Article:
Meet Young female Entrepreneur who owns and operates a Renewable Energy Company in Somalia

Somalia
By Staff reporter , Garowe Online

MOGADISHU, Somalia -  Yasmin Osman Muse Samatar is the brain behind Samawat Energy, a female-founded renewable energy company that provides affordable, off-grid, solar home solutions for residents, small businesses, and communities across Somalia.

The 25-year-old Somali-American innovative Entrepreneur founded her company in 2016 in Morocco on the sideline of UN Environment summit, where she began operations before moving to Somalia in 2018.

Now, Samawat Energy has offices opened in Mogadishu, providing solar kits for an affordable price to the residents, schools, Universities, and traders compared to the price they are paying right now, which is believed to be the highest in the world.

As the country is recovering from the civil war, the cost of energy per kilowatt hour in Somalia is five times more expensive than in neighbouring Kenya and ten times higher than in the United States.

Studied in France and UK, she is specialized in political economy, in particular in conflict zones, mainly in the Horn of Africa region. She focused on renewable energy and eradication of poverty.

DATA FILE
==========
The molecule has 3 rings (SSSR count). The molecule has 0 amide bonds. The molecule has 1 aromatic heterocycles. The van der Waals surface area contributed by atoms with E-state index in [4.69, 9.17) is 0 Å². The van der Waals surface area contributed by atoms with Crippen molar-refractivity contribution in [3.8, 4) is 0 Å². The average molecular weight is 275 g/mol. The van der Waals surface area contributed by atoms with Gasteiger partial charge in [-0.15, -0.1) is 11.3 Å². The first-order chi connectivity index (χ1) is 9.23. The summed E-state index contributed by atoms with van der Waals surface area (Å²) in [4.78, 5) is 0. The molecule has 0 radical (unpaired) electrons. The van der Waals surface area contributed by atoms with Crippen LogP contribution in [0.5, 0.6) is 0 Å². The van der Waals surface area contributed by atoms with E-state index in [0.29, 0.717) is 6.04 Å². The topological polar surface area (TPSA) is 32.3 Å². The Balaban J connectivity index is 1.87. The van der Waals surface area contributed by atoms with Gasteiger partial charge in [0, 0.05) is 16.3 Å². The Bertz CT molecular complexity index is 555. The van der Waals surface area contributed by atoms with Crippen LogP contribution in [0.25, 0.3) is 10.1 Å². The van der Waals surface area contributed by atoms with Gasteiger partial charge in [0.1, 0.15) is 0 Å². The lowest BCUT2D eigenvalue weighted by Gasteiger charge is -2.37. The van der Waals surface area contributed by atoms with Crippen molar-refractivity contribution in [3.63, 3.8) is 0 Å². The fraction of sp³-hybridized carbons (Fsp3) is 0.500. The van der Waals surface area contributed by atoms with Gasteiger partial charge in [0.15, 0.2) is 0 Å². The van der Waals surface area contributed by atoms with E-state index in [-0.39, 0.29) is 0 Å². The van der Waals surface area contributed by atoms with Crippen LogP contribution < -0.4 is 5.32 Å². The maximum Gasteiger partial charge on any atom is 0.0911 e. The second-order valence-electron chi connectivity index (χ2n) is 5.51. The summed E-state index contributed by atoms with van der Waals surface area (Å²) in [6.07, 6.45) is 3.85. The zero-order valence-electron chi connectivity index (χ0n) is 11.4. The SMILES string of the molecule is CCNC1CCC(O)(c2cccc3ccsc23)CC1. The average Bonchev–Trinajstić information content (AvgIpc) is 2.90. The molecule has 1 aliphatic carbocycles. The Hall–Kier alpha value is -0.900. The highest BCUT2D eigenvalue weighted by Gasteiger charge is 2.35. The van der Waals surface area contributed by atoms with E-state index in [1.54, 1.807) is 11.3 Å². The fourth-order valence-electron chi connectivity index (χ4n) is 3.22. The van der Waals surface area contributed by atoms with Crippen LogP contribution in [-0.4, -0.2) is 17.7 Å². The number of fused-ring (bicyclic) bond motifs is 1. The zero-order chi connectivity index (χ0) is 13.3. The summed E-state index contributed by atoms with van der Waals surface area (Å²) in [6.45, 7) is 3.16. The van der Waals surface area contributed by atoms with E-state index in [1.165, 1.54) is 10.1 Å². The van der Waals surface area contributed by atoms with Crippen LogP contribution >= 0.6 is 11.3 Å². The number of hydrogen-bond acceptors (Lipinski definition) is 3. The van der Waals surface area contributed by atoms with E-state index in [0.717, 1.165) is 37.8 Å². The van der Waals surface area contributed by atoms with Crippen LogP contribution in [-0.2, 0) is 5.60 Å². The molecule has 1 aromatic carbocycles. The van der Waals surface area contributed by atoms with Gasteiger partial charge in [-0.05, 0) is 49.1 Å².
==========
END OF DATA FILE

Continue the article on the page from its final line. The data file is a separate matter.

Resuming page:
Throughout her childhood, she traveled to across Sub-Saharan Africa, where she picked interest in introducing off-grid solar systems to the rural areas as residents cannot afford expensive electricity cost.

In an interview with Garowe Online this week, Samatar said Somalia is one of the highest rates of non-electrification in the world, with 85% of the population doesn't have access to electricity, only 15% do.

She added that investors are forgetting people outside the cities and mainly stay away from creating new businesses there as Somalia remained still a conflict-riddled nation.

"Since 1991, we have not a national grid and private sector companies emerged and they started charging the highest price imaginable from diesel power generators, the people cannot afford that, so only the richer is benefiting and people are forgetting about the impoverished," she said.

So that, Samawat Energy aims to act as a solution to this issue by providing solar home kits, with low price, to households, small businesses, and repatriated persons to augment these families’ income.

Samatar disclosed that her company is planning to launch new offices in Garowe in February of this year, from there will go ahead to reach the entire country depending on their success.

She is one of many young people from the diaspora who have taken the entrepreneurship route, to turn problems that the poor encounter in their communities and daily lives into solution-orientated businesses.

Her innovation encourages much young entrepreneurship in the country where over 70% of the population is under the age of 30 who are mostly unemployed due to the lack of effective government that offers job opportunities for the youths.

The potential for renewable energy development in Africa is experiencing an increase in attention lately as investors and world leaders seek a new clean energy frontier.

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GAROWE ONLINE

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